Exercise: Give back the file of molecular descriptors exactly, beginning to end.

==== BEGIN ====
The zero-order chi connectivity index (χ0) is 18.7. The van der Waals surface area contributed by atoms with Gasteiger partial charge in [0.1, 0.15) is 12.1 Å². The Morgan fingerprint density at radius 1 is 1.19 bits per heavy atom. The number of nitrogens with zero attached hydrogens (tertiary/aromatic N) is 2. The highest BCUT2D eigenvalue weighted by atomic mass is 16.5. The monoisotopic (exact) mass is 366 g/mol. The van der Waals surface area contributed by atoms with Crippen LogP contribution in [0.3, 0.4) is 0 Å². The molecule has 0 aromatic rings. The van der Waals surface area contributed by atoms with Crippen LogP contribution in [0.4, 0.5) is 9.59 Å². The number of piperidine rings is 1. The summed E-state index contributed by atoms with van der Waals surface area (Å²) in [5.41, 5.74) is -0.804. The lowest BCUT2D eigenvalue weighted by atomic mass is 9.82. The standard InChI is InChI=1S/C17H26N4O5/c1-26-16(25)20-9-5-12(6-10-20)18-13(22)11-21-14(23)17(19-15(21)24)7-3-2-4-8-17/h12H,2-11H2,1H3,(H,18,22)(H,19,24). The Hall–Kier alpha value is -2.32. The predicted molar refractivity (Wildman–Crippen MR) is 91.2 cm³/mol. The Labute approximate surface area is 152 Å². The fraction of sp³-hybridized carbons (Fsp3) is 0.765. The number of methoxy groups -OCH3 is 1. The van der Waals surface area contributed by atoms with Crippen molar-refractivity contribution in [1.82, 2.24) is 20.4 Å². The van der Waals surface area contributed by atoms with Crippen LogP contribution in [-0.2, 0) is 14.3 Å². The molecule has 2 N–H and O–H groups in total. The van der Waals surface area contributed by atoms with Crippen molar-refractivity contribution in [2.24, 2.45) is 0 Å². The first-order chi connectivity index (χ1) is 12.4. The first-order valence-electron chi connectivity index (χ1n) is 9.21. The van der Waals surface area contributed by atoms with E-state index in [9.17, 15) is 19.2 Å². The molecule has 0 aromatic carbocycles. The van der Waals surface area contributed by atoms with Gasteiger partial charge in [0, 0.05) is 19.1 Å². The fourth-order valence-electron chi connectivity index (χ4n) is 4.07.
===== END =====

The zero-order chi connectivity index (χ0) is 18.7. The van der Waals surface area contributed by atoms with Gasteiger partial charge in [0.1, 0.15) is 12.1 Å². The Morgan fingerprint density at radius 1 is 1.19 bits per heavy atom. The number of nitrogens with zero attached hydrogens (tertiary/aromatic N) is 2. The highest BCUT2D eigenvalue weighted by atomic mass is 16.5. The monoisotopic (exact) mass is 366 g/mol. The van der Waals surface area contributed by atoms with Crippen LogP contribution in [0.3, 0.4) is 0 Å². The molecule has 0 aromatic rings. The van der Waals surface area contributed by atoms with Crippen LogP contribution in [0.4, 0.5) is 9.59 Å². The number of piperidine rings is 1. The summed E-state index contributed by atoms with van der Waals surface area (Å²) in [5.41, 5.74) is -0.804. The lowest BCUT2D eigenvalue weighted by atomic mass is 9.82. The standard InChI is InChI=1S/C17H26N4O5/c1-26-16(25)20-9-5-12(6-10-20)18-13(22)11-21-14(23)17(19-15(21)24)7-3-2-4-8-17/h12H,2-11H2,1H3,(H,18,22)(H,19,24). The Hall–Kier alpha value is -2.32. The predicted molar refractivity (Wildman–Crippen MR) is 91.2 cm³/mol. The Labute approximate surface area is 152 Å². The fraction of sp³-hybridized carbons (Fsp3) is 0.765. The number of methoxy groups -OCH3 is 1. The van der Waals surface area contributed by atoms with Crippen molar-refractivity contribution in [1.82, 2.24) is 20.4 Å². The van der Waals surface area contributed by atoms with Crippen LogP contribution in [-0.2, 0) is 14.3 Å². The molecule has 2 N–H and O–H groups in total. The van der Waals surface area contributed by atoms with Crippen molar-refractivity contribution in [2.24, 2.45) is 0 Å². The first-order chi connectivity index (χ1) is 12.4. The first-order valence-electron chi connectivity index (χ1n) is 9.21. The van der Waals surface area contributed by atoms with E-state index in [9.17, 15) is 19.2 Å². The molecule has 0 aromatic carbocycles. The van der Waals surface area contributed by atoms with Gasteiger partial charge in [0, 0.05) is 19.1 Å². The fourth-order valence-electron chi connectivity index (χ4n) is 4.07.